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American taxpayers can celebrate the expiration at the end of 2011 of more than $6 billion in subsidies for ethanol and other biofuels, but other absurdities and distortions remain. For example, as Matthew Wald recently reported in the New York Times, fuel producers will pay penalties to the U.S. Treasury of $7 million and up in 2011 and 2012 for not using mandated levels of advanced biofuels that do not exist. That’s just crazy. But the point is that, despite many years of effort and hundreds of millions of dollars in subsidies beyond the tax credit for blending ethanol in gasoline, advanced biofuels that are not food-based are still not available.

For developing countries, that means that corn-based ethanol will remain the major biofuel in the United States, diverting a third or more of the corn crop and keeping upward pressure on food prices. The elimination of the blenders’ credit will do little to change that because, while the subsidy bolstered producer profitability when corn prices spiked in 2008 and again last year, it was not a major factor driving demand for ethanol. The congressional mandate requiring that biofuels be blended into gasoline put a floor under the market, which encouraged investment.  Thus, actual production has exceeded the mandated level in every year because oil prices have been high enough to make ethanol competitive.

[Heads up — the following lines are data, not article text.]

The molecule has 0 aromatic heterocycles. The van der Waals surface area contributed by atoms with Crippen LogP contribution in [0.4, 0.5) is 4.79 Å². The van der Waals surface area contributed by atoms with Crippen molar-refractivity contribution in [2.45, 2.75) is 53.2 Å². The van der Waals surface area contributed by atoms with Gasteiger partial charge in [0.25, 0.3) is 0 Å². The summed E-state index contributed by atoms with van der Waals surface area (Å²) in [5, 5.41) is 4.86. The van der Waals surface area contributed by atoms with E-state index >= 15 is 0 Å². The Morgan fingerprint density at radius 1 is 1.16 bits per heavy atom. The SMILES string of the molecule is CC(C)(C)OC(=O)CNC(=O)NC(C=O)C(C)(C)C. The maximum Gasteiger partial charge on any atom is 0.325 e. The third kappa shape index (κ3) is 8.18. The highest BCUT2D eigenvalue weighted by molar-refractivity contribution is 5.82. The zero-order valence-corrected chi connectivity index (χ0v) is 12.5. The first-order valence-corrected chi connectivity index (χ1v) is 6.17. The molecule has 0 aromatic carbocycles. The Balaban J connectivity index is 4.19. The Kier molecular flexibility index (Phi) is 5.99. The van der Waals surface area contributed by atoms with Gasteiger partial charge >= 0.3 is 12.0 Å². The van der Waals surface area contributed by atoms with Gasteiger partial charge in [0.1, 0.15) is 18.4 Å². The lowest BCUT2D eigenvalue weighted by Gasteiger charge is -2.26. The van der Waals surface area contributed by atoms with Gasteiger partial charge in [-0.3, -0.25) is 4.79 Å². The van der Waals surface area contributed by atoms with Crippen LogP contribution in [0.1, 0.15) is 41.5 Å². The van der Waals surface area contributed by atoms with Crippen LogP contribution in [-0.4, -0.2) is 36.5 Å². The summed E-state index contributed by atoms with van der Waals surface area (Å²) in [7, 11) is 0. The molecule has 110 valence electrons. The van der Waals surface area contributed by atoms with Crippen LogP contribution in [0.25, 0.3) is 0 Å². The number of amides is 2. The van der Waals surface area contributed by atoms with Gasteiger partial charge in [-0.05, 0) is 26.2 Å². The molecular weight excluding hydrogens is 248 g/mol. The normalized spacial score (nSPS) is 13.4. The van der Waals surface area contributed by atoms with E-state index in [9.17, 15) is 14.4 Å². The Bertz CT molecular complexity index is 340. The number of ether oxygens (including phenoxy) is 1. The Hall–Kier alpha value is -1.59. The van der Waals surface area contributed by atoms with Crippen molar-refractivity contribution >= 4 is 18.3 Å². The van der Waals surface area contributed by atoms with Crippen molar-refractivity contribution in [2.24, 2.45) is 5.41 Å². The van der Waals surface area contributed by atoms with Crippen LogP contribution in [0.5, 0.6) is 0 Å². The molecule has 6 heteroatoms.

Government subsidies and mandates created the ethanol market and government regulations could now help contain it, but neither the Bush nor Obama administrations has shown much inclination to do so. As I wrote here and here during the 2008 food price spikes, the Environmental Protection Agency (EPA) has the power to waive the biofuel mandate if there is a significant market disruption. But it declined to do so in response to a petition that summer from Texas Governor Rick Perry who was concerned about livestock feed prices (maybe that really was the third agency he wanted to eliminate?).

Given the questionable climate change benefits of corn-based ethanol, one might expect the EPA to be more helpful; but instead it loosened an important constraint on expanding the ethanol market. Until the agency issued waivers in late 2010 and early 2011 (in response to a petition from ethanol producers) concerns about the effects on motor vehicle engines limited the ethanol content of gasoline to 10 percent. That effectively capped ethanol demand at around 14 billion gallons (depending on gasoline demand), but the waivers raised the allowable level to 15 percent for light-duty vehicles built after model year 2000.

To give the agency some credit, restricting E15 to newer vehicles may leave a market that is too small to spur investment in the infrastructure needed to deliver the product to consumers (new tanks, pumps, etc.). The EPA website notes that, as of November 7, 2011, no E15 product had been registered with the agency and therefore it cannot be legally sold.

The ethanol industry had wanted to reprogram the expiring blenders’ credit to subsidize the building of infrastructure needed to expand ethanol markets. Now they will be in the position of lobbying for a new subsidy, which is generally harder than lobbying to extend or change an existing one. So, in this case, there is reason to celebrate Congress doing nothing at all.


CGD blog posts reflect the views of the authors, drawing on prior research and experience in their areas of expertise. CGD is a nonpartisan, independent organization and does not take institutional positions.